Dominant 1 - Feels Like 1995

Dominant 1

Feels Like 1995




Album name : Feels Like 1995
Artist name : Dominant 1
Genre : Hip Hop


Year : 2012

Review :

Feels like 1995 is Dominant one's first full length release for 2012 and he has collaborated with various rappers and singers including long time partner in rhyme, 3rd Eye. The album has a vintage "Golden Era" hip hop feel reminiscent of early works by the likes of Dj Premier and Nas. The standard has been set.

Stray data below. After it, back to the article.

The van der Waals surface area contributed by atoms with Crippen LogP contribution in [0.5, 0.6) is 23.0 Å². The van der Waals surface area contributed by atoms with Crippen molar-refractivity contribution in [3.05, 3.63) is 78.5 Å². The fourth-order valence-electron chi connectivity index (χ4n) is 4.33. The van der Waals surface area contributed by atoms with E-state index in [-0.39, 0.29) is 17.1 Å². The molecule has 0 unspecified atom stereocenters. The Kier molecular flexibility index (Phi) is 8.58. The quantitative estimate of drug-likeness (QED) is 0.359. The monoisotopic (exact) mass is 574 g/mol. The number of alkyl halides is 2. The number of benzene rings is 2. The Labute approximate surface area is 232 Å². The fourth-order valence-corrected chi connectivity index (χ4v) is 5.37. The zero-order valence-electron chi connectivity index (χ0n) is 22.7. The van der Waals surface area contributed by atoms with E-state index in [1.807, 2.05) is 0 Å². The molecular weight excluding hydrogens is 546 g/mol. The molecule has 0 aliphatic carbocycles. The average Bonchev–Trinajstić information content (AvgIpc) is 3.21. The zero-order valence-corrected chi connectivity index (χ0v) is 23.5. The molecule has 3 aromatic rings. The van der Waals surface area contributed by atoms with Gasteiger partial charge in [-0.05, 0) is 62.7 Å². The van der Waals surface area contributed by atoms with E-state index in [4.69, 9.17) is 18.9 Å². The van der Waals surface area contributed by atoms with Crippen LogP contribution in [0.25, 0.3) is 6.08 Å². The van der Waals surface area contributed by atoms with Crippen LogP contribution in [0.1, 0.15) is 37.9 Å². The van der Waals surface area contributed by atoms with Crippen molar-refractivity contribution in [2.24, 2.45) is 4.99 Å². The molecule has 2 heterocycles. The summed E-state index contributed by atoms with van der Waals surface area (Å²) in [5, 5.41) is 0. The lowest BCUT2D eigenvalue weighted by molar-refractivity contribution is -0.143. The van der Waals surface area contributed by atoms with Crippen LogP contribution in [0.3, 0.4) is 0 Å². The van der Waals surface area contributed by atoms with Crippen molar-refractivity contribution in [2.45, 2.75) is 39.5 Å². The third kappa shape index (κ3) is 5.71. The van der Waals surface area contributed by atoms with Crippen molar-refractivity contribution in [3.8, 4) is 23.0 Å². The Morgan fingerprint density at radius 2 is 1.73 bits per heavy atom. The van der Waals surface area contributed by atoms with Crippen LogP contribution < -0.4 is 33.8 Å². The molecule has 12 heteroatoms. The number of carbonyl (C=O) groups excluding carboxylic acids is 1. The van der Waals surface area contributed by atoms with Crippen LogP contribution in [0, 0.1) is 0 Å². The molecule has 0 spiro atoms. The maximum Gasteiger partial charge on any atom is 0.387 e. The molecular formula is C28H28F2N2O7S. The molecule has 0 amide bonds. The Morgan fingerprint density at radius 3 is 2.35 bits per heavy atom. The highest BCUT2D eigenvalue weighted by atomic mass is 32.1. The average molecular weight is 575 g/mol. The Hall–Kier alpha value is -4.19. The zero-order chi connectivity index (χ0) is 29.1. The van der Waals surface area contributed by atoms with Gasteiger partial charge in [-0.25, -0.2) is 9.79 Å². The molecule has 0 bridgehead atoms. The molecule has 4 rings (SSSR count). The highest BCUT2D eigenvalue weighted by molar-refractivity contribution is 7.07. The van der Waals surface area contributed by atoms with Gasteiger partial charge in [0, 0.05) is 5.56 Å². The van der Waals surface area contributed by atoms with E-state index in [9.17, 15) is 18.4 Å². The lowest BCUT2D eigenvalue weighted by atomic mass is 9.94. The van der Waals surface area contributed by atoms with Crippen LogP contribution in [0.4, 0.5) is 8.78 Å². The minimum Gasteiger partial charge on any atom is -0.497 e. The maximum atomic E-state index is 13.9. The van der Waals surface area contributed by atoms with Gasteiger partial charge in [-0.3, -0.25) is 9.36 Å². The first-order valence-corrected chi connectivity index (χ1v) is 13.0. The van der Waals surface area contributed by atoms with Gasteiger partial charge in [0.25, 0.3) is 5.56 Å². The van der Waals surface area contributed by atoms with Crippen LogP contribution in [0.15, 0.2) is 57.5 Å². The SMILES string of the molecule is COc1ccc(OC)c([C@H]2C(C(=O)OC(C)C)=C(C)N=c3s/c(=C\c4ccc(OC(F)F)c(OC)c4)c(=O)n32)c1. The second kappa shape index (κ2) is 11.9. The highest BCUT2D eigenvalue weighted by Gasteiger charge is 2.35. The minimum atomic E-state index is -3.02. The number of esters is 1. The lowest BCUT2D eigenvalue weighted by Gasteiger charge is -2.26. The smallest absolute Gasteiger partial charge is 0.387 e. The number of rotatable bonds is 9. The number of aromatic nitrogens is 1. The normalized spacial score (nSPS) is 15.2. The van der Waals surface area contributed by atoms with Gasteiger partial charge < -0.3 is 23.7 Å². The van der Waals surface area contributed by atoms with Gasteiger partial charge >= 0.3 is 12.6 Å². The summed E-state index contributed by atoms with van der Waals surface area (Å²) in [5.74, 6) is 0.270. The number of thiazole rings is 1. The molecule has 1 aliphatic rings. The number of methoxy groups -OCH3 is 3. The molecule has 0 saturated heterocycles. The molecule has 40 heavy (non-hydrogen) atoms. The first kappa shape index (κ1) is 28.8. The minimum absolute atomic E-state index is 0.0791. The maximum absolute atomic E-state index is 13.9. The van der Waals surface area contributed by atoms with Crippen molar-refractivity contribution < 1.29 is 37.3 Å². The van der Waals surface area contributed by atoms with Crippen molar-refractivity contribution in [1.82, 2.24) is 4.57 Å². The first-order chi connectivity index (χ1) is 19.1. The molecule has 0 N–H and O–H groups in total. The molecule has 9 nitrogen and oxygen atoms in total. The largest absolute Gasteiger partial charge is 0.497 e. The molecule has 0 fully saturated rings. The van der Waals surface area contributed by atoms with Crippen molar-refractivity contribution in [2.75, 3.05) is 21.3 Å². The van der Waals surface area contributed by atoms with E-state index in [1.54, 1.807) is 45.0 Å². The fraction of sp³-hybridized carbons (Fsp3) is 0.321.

Today’s young MCs came up in the era of Onyx, Tupac and DITC. What that means is that there’s been an abundance of projects looking to recapture the feel of the tracks from that particular time. This is a good thing, because the one problem that mid-90s hip-hop had was that it lacked a sense of humour. The music was good, but it was all just a little bit po-faced. With the advantage of a decade and a bit to mull it over, artists like Celph Titled (Nineteen Ninety Now) and Prose (Steady On) can look back at the past with a raised eyebrow, snag the good bits and add their own flavouring to it. Malawi’s Dominant 1 can add himself to that crowd. He’s made a mixtape called Feels Like 1995, and it’s immense. As a rapper, Dominant has a touch of Zubz about him, which is no bad thing. While his lyrics aren’t the strongest, he’s got a flow on him. And then there are the beats: the boom-bap aesthetic is there all right, but in place of stripped down rawness, you get gorgeously lush production (from Dominant himself, you may be interested to know). Our particular favourite was the Holstar-featuring Hip-Hop Forever, which has a beat that Primo would nod knowingly at: But there are plenty more: the summertime feel of L City Boys, the title tracks’ delicately tinkling piano and the nicely old-school Yes Yes Y’all (ten points if you can namecheck the cheeky sample). This is hip-hop with a big, fat smile on it’s face. Be warned, however: this is a mixtape, which means it suffers from a few of the more annoying traits of that particular style of release: huge numbers of very average guests, and way too many tracks. As it is, it’s still damn good, but with a more focussed approach, Feels Like 1995 could have been a stone-cold classic album.



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